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Anger Transformation

Updated: May 17

I am often asked to help a client manage their anger. I decline. Instead, I offer anger transformation. In other words, I attend to expanding the concept of anger to include the thoughts, feelings, and events that lead to it…the thoughts and feelings about those involved, the actions taken, and the purpose the actions serve in meeting the angry person’s needs. Then, we explore ways to meet those needs without anger.

It’s complex— anger can present in many ways. This can include an acting outward or withdrawal inward that causes strain on work, family, and/or community relationships. Withdrawal might not be called anger, because no one gets hurt, unless you count the pain of abandonment to the leave-ee and the pain of isolation to the leaver. It’s just not violent. It is safer, in terms of physical injury, but no less injurious to relational health and personal mental health.

Anger often follows a sense of unfairness or personal harm to oneself or a loved one. Some folks get angry when they see an unfairness inflicted on a stranger. Some feel anger or even rage, in the wake of a mass shooting or mass tragedy.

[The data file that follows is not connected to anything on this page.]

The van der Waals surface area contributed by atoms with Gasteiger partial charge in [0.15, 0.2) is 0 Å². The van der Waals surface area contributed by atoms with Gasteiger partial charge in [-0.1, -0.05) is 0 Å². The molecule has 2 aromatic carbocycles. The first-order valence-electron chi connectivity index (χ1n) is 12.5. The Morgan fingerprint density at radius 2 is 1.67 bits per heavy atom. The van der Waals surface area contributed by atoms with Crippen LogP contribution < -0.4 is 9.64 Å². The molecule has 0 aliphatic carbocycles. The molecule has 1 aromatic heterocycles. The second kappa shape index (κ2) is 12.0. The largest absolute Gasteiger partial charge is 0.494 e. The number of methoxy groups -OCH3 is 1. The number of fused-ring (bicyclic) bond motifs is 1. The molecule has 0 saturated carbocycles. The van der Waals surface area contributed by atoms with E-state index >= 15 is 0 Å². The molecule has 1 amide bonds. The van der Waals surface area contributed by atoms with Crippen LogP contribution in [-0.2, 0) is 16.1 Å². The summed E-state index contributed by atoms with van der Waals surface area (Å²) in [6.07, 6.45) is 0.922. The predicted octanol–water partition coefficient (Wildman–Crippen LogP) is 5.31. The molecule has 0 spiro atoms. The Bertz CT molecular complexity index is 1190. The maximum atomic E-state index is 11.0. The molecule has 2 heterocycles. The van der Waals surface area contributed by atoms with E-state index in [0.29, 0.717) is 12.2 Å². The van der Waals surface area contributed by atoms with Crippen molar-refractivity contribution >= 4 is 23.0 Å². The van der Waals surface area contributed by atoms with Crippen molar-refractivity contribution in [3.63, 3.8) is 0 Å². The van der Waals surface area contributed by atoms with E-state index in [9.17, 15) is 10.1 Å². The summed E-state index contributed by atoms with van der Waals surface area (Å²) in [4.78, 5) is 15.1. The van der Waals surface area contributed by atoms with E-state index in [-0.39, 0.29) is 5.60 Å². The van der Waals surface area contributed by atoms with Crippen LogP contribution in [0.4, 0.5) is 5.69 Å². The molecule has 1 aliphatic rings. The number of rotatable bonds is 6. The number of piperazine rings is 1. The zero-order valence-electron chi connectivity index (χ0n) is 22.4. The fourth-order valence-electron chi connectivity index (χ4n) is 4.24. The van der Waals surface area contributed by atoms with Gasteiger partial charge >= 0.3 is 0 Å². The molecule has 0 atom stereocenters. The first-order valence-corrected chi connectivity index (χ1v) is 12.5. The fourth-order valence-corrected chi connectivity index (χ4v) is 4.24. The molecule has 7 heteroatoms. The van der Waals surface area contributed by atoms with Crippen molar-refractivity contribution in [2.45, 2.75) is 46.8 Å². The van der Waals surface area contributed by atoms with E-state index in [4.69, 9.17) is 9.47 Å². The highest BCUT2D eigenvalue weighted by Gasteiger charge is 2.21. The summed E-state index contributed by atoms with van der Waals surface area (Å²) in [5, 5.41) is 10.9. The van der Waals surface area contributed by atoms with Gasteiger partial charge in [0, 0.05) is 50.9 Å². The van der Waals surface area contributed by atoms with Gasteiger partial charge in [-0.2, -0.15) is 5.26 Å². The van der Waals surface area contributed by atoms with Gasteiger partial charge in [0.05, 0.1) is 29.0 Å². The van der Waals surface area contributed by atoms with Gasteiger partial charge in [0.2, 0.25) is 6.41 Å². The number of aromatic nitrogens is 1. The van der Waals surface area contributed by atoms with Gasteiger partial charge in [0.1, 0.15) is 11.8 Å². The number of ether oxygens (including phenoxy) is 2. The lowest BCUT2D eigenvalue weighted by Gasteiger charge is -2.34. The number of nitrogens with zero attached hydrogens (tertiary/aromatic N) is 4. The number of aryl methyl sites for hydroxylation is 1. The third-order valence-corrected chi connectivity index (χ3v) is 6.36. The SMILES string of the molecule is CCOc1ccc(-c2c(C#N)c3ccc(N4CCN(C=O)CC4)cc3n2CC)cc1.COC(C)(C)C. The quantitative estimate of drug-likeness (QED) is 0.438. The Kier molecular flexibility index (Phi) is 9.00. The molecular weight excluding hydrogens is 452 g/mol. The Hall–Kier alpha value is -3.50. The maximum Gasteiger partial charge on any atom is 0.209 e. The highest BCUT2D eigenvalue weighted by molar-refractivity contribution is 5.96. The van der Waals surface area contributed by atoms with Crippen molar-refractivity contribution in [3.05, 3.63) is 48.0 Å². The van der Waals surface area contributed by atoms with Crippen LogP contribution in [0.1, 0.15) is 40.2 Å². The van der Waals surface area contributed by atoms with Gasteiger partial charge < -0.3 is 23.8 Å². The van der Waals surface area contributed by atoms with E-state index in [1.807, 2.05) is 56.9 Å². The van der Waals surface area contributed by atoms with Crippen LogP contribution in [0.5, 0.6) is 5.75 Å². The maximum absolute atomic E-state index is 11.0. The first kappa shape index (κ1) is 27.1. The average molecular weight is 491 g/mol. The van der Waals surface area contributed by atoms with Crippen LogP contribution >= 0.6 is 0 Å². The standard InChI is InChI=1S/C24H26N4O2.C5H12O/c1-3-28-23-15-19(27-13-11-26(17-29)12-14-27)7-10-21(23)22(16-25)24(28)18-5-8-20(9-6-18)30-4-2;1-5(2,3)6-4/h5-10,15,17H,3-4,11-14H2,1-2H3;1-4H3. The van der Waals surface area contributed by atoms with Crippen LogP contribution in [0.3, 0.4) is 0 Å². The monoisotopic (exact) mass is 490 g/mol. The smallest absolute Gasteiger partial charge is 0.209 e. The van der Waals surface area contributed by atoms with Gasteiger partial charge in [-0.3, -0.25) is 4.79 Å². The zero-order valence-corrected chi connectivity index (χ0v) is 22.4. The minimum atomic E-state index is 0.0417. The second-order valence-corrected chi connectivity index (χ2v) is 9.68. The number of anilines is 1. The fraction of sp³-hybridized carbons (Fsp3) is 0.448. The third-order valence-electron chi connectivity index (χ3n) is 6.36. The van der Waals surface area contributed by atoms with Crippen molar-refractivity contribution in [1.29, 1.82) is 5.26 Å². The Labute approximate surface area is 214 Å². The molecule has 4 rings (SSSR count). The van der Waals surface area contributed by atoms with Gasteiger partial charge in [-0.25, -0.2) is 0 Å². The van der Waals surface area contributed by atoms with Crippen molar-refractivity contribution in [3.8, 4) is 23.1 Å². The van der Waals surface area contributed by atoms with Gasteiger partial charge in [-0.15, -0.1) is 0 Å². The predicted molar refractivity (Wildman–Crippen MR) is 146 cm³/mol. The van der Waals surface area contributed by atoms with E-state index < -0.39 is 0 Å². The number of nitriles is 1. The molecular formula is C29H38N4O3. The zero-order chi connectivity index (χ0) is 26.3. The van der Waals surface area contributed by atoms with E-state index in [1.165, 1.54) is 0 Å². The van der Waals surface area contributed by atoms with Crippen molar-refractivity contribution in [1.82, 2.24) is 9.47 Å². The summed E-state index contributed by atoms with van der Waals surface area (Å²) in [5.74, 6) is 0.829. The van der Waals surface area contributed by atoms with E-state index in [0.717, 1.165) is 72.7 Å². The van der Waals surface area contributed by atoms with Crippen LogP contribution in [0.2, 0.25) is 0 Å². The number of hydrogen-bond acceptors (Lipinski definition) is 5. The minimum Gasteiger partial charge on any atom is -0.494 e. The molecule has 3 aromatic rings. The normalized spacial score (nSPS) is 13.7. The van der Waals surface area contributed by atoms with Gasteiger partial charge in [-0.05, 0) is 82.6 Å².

Anger is a self preserving skill. It’s the body’s reaction to perceived threat or hurt. The event triggers our fight-flight-flee centers of response, and we react. In therapy we learn to lengthen the time between event perception and reaction; making way for a measured, wiser response. With skill, we become able to respond to the unfair event calmly and effectively, which more likely results in a healthy outcome.

Anger is often relationship-specific. That is, one member of the family may receive a parent’s wrath while the community (or a brother or sister) does not. By those facts, anger is relational, not only individual.

Transformation of anger to informed diplomacy results from an exploration of the relationship, real or perceived, in the present and the past, that comes together today. Once we learn what we have to unlearn, we begin to understand that our reactions are actually our pasts acting in the present and setting the frame for our futures. Once we learn new meanings of past events, and compartmentalize events and thoughts about today and tomorrow, we begin to accept things as they are. We are then able to consciously work to affect healthy change, toward the goals we envision.

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